Visiting Belarus visa-free

North Atlantic Treaty Organization

Belarus – NATO Cooperation

Belarus is willing to maintain and expand constructive cooperation with NATO on the basis of equality and mutual respect.

Basing on its multi-vector foreign policy and participation in international security structures, Belarus is determined to contribute to the preservation of peace and the achievement of the strategic goal – the creation of an indivisible Euro-Atlantic security.

The history of relations between Belarus and NATO began in 1992, when the country joined the North Atlantic Cooperation Council, which was transformed in 1997 into the Euro-Atlantic Partnership Council – EAPC.

In 1995, the Republic of Belarus joined the “Partnership for Peace” (PfP) programmme, viewing it as an important tool to strengthen cooperation in the political, military, economic, scientific and legal fields with NATO as a whole as well as with individual NATO members states.

In April 1998, Belarus opened its Permanent Mission to NATO in Brussels.

The main planning document of Belarus’ participation in the PfP is the annually updated Individual Partnership and Cooperation Program (IPCP). The first Individual Partnership Program with Belarus was endorsed by the NATO Council in July 1997. Since then, the number of annual joint activities under the IPCP has increased more than six fold and now stands at around 125. IPCP specifies forces and assets allocated by the Belarusian side for the benefit of the PfP, as well as a list of activities to be attended by the representatives of Belarus. Regular consultations are held with NATO International Staff and International Military Staff on the IPCP Implementation Assessment.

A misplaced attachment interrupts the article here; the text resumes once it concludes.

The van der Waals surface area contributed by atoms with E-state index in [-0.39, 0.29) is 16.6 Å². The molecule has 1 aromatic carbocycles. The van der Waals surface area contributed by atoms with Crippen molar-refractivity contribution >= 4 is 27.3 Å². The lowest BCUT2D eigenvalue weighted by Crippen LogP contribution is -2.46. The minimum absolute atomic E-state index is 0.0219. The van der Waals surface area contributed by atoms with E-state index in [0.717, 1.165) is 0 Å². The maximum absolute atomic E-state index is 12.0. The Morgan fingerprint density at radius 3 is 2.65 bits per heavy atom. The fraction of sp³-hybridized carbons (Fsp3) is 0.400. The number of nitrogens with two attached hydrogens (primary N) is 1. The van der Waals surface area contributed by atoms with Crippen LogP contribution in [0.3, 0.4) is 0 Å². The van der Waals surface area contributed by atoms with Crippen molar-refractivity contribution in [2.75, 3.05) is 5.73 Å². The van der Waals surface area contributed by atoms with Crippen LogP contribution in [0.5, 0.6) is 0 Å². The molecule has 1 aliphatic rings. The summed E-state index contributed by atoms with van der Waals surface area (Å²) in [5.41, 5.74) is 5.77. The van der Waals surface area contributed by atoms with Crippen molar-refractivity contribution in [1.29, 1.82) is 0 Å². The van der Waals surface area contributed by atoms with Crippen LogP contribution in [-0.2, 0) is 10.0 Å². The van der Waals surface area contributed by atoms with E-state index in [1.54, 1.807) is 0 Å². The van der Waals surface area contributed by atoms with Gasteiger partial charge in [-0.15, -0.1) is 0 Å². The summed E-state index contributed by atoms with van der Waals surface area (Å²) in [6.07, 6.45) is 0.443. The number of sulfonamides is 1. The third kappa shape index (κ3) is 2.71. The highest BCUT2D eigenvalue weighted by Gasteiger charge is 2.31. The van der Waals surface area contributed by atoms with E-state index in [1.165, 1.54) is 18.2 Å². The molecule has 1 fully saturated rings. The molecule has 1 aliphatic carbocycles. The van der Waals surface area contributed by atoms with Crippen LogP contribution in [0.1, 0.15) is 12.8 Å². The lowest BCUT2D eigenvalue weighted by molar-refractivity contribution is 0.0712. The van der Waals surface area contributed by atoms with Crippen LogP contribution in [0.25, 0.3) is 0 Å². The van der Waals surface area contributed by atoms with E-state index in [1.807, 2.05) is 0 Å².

Belarus attaches great importance to the implementation of the IPCP as a tool for development of practical cooperation with NATO in areas such as civil emergency planning, crisis management, military education, arms control, fighting against international terrorism and transnational organized crime, countering the proliferation of weapons of mass destruction, preparation for participation in peacekeeping and humanitarian operations, medical services, language training.

In 2004, Belarus acceded to the PfP Planning and Review Process (PARP) with the main task to develop the framework of military cooperation with NATO. Fulfillment of Partnership Goals, selected within PARP, allows gaining relevant experience in improving the training of the Armed Forces of Belarus, with the possible aim of enabling their participation in multinational peace support operations.

Within PARP, Belarus and NATO regularly exchange delegations in order to design Partnership Goals for the two-year period, and to assess their implementation.

A successful example of cooperation with the Alliance was the implementation in 2007 of a joint project by the NATO Maintenance and Supply Agency and the Belarusian Ministry of Defense to destroy a stockpile of TNT landmines, as required by the Ottawa Convention, with the involvement of the financial assistance from NATO. More than 300,000 mines of such type were destroyed.